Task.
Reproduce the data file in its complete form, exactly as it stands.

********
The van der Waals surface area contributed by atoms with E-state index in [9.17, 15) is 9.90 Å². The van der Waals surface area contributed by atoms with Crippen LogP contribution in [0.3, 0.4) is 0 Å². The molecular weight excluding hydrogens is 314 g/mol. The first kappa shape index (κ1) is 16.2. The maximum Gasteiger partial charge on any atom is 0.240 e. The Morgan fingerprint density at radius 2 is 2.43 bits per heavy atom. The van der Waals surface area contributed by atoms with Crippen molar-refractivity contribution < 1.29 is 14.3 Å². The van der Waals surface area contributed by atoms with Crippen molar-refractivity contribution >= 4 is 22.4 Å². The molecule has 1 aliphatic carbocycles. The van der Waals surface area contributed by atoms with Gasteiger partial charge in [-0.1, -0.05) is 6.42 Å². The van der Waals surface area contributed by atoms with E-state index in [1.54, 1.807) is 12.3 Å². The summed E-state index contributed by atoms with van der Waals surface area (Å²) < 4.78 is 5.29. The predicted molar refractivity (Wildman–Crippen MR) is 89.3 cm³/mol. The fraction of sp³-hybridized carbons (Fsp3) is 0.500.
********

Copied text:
The van der Waals surface area contributed by atoms with E-state index in [9.17, 15) is 9.90 Å². The van der Waals surface area contributed by atoms with Crippen LogP contribution in [0.3, 0.4) is 0 Å². The molecular weight excluding hydrogens is 314 g/mol. The first kappa shape index (κ1) is 16.2. The maximum Gasteiger partial charge on any atom is 0.240 e. The Morgan fingerprint density at radius 2 is 2.43 bits per heavy atom. The van der Waals surface area contributed by atoms with Crippen molar-refractivity contribution < 1.29 is 14.3 Å². The van der Waals surface area contributed by atoms with Crippen molar-refractivity contribution >= 4 is 22.4 Å². The molecule has 1 aliphatic carbocycles. The van der Waals surface area contributed by atoms with Gasteiger partial charge in [-0.1, -0.05) is 6.42 Å². The van der Waals surface area contributed by atoms with E-state index in [1.54, 1.807) is 12.3 Å². The summed E-state index contributed by atoms with van der Waals surface area (Å²) < 4.78 is 5.29. The predicted molar refractivity (Wildman–Crippen MR) is 89.3 cm³/mol. The fraction of sp³-hybridized carbons (Fsp3) is 0.500.